Like Lisa Wells, I’ve spent years looking up to many possible heroes in my dream of making the world a better place. So much inspiration out there, and yet all our heroes become flawed the more we learn about them. How to remain hopeful when we find out the truth? Only through poetry, art, beauty, intensity. One of the finest books of the year, impossible to categorize.

Who am I?

I’ve been trying to balance a need to help make the world a better place with my own small expertise as a musician and teacher. So I’ve played music with birds, whales, and bugs, taught philosophy to engineers for decades, written many books and released many albums, and traveled all over the world learning what people are doing to improve things. I need to find words to read that encourage me and lift me out of the looming pull of depressing statistics and real suffering that we all read about every day. I hope change is possible, and I urge everyone to work toward it in their own specific and unique ways.

I wrote...

The Possibility of Reddish Green: Wittgenstein Outside Philosophy

By David Rothenberg,

Book cover of The Possibility of Reddish Green: Wittgenstein Outside Philosophy

What is my book about?

The expression of his eyes remained the same: a cold, piercing sadness. Yet his final words were, "Tell them I had a happy life." This poetic book examines the way Ludwig Wittgenstein has influenced artists and writers beyond his own field, thereby touching on the subject of how philosophy can be relevant at large. Carefully illustrated with work by Leif Haglund, Doug Hall, and Muriel Wood-Ponzecchi, Rothenberg situates Wittgenstein in the age of the soundbite and the artistic fragment, promoting an aesthetic of detachment just as he seeks to find a route through the sea of churning ideas that mark our time.  

The Beekeeper's Handbook

By Diana Sammataro, Alphonse Avitabile,

Book cover of The Beekeeper's Handbook

If you want to keep bees and only plan on buying one “how-to” beekeeping book, then The Beekeeper’s Handbook is for you. Filled with lots of basic information to get you started, this how-to book goes further and also provides in-depth/technical information that you’ll need after you have been keeping bees for a few years and have a strong foundation of beekeeping knowledge, but are still looking for more.  This easy-to-follow handbook has plenty of step-by-step information that will come in handy for beekeepers of all experience levels. If you’re serious about bee-ing a beekeeper, this book is a must-have!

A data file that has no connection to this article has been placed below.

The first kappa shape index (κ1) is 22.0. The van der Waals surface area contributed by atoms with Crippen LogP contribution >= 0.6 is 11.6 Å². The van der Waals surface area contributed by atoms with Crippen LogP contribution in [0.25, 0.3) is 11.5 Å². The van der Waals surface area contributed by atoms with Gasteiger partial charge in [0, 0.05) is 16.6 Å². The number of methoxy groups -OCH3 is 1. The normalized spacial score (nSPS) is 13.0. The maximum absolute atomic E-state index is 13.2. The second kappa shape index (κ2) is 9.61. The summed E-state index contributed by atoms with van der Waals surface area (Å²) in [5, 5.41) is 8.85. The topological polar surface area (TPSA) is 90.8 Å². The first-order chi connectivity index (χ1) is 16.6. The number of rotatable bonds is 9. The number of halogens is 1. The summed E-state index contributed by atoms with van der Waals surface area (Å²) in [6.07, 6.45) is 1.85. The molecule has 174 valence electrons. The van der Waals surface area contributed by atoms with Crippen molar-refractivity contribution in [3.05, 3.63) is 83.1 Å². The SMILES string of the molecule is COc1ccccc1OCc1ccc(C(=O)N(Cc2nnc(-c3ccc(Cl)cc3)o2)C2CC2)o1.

Who am I?

I am the author of Bee People and the Bugs They Love, an adjunct instructor at the Cornell University Master Beekeeping Program, a master beekeeper, former vice president of the New Jersey Beekeepers Association, and I have written multiple articles featured in the widely circulated Bee Culture Magazine. As president of the Northeast NJ Beekeepers—a position that I held for over a decade—I founded the “Honey Cup," an annual honey tasting competition. I have promoted beekeeping throughout the Northeast by speaking to everyone from school children to gardening clubs and civic organizations, and have led beekeeping seminars across the Northeast and at The New York Botanical Garden.

I wrote...

Bee People and the Bugs They Love

By Frank Mortimer,

Book cover of Bee People and the Bugs They Love

What is my book about?

Who wants to keep bees? And why? For the answers, Master Beekeeper Frank Mortimer invites readers on an eye-opening journey into the secret world of bees, and the singular world of his fellow beekeepers. Buzzing along from hobbyist to expert, Mortimer – aka “Frank the Bee Man” – delivers an informative, funny, and galvanizing book about the symbiotic relationship between bees and the beekeepers who are determined to protect the existence of one of the most beguiling and invaluable creatures on earth.

With a swarm of offbeat characters and un-bee-lievable facts, (did that bee just waggle or festoon?), Frank the Bee Man takes his obsession to the next level, as he is indoctrinated into the millennia-old craft of beekeeping.